After posting the final draft of my lacrosse feature Saturday, I thought I’d show some bits and pieces of its making — the writing process, if you will. Or “the chicken scratch,” if you’re my COMS 360 professor.
I started out by researching the sport itself. Even though the story wouldn’t involve much in the way of game specifics, I didn’t feel I could write the piece without having at least a good grasp on the basics. Wikipedia provided a solid starting place (naturally), and from there I moved onto various websites, the official rule book, and bugging Mike Zumpano (one of the players profiled in the story and also a coworker/friend) on the daily with well-developed, specific questions such as, “Can you teach me everything about lacrosse?” God bless ya, Mike.
I referenced his diagram of the field and positions more often than I’d care to admit, so I included it. (He also reminded me about a hundred times that “it’s not to scale,” so I feel obligated on his behalf to offer that disclaimer.)
Once I’d sufficiently crammed, I started interviews. The original plan was to speak with Kyle McQuillan, the head coach, and the six guys from the 2010 team, but I added several supplementary conversations and background research as well. Transcribing those was the most tedious part of the process, by far, but by the time I was done I had over 7,000 words of narrative to pull from.
Once the interviews were completed, the piece essentially structured itself. I scribbled down the final outline (pictured above) in the drive-through line at Chick-fil-A. Because that is where all top professional journalists get their inspiration: waffle fries.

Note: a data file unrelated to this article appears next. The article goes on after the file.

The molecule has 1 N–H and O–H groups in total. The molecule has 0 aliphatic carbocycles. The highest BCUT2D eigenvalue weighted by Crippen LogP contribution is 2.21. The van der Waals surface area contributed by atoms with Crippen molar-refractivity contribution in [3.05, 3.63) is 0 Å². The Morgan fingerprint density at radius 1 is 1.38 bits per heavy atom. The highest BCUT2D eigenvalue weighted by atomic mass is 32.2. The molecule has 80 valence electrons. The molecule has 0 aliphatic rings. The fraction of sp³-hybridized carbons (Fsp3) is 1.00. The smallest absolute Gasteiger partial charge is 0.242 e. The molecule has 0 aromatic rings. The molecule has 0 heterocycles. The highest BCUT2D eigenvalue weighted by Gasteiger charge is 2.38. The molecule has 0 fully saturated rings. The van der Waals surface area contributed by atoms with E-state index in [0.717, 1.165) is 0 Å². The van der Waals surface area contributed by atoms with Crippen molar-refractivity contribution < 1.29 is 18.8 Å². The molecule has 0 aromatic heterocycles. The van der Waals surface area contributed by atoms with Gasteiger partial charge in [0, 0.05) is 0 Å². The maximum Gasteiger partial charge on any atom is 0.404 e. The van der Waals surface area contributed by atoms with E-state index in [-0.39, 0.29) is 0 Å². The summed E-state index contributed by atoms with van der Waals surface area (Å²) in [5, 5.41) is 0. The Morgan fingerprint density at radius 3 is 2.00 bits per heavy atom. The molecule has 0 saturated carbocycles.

The lead is almost always the hardest part of any story, for me, and this piece was no different. I threw the body and conclusion together first and then took my time — in class, on the bus, at slow points in the office — piecing the first portion of the story together in good old pen and paper.
I turned in my final draft to The Champion at approximately 2,300 words. The piece went through its usual rounds of editors before I came in to complete the cuts so the story would fit in the paper. Their insights were valuable — the phrase “love is blind” applies to work as much as romance. The story was so personal to me at this point, I needed others who weren’t emotionally invested in my words to clarify and develop them for our audience.
After a week or so, I returned to the pre-cut story with fresh eyes, applied the newspaper edits where necessary and then did two rounds of my own revisions. The result was an extended version of that which appeared in the paper, with a less formal voice and more vivid details.
2,100 words, approximately 87 cups of coffee and a few mental breakdowns later, I was proud to release the final piece. Hope you enjoyed their story as much as I did.